"See how the Torah thinks of everything and allows us to do something on Shabbat which otherwise we are not allowed to touch, so that the tender little chickens should not have to hurt themselves by jumping a distance beyond their capacity!" Rabbi Nissan enthusiastically explained to his little son. "Then in Tractate Berachot, we find on page 40 that we must never sit down to a meal before first looking after the dumb creatures in our possession. For first we find the words: 'I shall give grass in your fields for your animals' and only later 'and you shall eat and be satisfied.'
"Thus we see that we must first of all care for the other of G‑d's creatures before we look after our own needs. Yet you, my son, have not only ignored this teaching, but have moreover shown a cruelty towards the poor creatures, which I could hardly have believed possible in a child of mine! You have acted cruelly, and in a blood-thirsty manner!"
Yitzchak Shaul trembled before the reproof and reproach in his father's cutting tones. He thought his father had finished with him when, instead, he heard his father saying in a very serious voice:
"You know that it is not in my nature to hit anyone, and I have never beaten you, but this time I am going to ask you to take down that 'cat-o-nine-tails' which you see hanging on the wall, and I am going to whip you. I want you to feel the taste of real pain so that you will better realize the pain you have inflicted upon the creatures you have so thoughtlessly persecuted."
Yitzchak Shaul gravely took a chair and reached up for the strap which he had never before seen his father use. This in itself impressed upon him the enormity of his crime.
His father very gravely took it from him and told him to stretch out on the bench, face downwards.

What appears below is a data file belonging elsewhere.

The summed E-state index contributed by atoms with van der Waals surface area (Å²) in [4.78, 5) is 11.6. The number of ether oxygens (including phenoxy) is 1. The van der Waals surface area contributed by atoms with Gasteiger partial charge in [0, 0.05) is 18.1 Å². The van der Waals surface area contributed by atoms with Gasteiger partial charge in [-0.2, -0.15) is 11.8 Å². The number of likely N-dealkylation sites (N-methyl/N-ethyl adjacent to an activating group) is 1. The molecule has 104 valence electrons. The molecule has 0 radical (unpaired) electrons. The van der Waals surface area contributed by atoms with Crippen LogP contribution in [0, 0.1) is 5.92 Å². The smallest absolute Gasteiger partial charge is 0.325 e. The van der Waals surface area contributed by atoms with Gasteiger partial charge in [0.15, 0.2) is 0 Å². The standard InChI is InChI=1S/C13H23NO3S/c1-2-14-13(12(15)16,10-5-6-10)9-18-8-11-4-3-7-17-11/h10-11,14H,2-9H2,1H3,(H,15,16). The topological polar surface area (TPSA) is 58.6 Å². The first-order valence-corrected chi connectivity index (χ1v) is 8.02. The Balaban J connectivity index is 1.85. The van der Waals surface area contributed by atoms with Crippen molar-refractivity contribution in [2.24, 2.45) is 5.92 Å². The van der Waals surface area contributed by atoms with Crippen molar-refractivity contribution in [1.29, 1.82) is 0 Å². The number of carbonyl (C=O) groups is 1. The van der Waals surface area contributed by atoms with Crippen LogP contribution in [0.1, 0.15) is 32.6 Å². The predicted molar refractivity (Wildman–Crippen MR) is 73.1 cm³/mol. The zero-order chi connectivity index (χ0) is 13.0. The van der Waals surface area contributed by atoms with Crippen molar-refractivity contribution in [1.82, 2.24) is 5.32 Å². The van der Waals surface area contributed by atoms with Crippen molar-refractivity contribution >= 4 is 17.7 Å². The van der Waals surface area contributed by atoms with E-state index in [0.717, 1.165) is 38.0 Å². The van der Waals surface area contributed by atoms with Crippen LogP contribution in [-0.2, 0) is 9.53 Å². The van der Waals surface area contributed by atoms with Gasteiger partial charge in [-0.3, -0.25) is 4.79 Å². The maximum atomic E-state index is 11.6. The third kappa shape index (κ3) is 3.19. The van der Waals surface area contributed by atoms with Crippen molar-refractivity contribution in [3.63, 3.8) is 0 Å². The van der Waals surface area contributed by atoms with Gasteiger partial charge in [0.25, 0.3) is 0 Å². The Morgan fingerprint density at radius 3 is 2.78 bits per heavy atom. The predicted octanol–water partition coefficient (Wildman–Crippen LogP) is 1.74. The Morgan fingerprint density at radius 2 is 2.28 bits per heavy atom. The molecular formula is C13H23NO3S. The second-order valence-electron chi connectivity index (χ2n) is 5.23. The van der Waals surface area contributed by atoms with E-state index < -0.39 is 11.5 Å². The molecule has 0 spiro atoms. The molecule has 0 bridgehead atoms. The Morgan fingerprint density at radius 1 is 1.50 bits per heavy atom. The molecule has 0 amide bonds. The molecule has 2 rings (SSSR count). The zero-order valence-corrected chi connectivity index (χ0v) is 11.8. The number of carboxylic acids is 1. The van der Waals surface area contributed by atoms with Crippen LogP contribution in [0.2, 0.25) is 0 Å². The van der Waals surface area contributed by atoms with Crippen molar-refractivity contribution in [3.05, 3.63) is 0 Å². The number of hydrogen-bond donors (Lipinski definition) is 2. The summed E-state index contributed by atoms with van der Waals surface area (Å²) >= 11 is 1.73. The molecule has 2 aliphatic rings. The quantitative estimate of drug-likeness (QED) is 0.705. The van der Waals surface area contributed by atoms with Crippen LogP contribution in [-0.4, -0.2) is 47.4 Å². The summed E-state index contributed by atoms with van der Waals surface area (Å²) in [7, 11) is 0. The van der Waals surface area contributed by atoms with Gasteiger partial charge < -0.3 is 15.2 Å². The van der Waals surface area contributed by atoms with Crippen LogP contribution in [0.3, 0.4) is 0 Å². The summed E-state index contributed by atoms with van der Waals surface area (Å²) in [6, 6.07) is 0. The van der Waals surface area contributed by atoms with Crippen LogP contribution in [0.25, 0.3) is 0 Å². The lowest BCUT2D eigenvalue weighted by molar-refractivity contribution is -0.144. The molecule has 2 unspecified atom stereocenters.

"Before I whip you," he said, I want you to know quite clearly that the only reason I am doing this, is so that you will the better remember the pain you have inflicted upon the birds and other living creatures.'
These were the first and last blows that Yitzchak Shaul ever received at the hands of his father
These were the first and last blows that Yitzchak Shaul ever received at the hands of his father, and he accepted them without a murmur.
After the whipping, Rabbi Nissan quickly went into another room without a backward glance, and a moment later Yitzchak Shaul heard his father crying, deep and painful sobs escaping him which he seemed unable to restrain.
When Yitzchak Shaul heard his father sobbing, he came to the realization that it was all his fault for having caused his father to do something so contrary to his nature, that is, use the 'cat-o-nine-tails' which had always seemed part of the furniture until then, and never an instrument of physical punishment.
This gave the little boy more pain than the actual whipping, and he determined from that moment, never again to hurt anything or anyone.
He felt the pain a couple of days, and walked about full of regret and shame for his misdeeds. On the third day, he suddenly went up to his father, kissed his hand, and asked him, with tears in his eyes, if he would forgive him.
Rabbi Nissan's eyes also filled with tears as he said to his son tenderly, "My son, you are still a little boy and I, your father, have to bear all your sins, which is not quite so serious. But it would be dreadful if you grew up to be an unfeeling, cruel person!"
Yitzchak Shaul felt a changed boy. He was so elevated since his father's "lesson" that he could almost believe it was someone else who had perpetrated the sinful cruelties which he had earned the culprit such a just punishment. During the following days and nights, he was haunted by visions of himself as he had been, chasing and persecuting the birds, dogs, cats, goats and flies. But gone was his previous pleasure in such pastimes, imaginary and actual. Instead, these visions filled him with fear and pain, and he knew he could never again inflict pain and be cruel.
Excerpted and lightly edited
from Memoirs of the Lubavitcher Rebbe, Vol. 1, pp. 334-338.
Translator: Rabbi Nisan Mindel.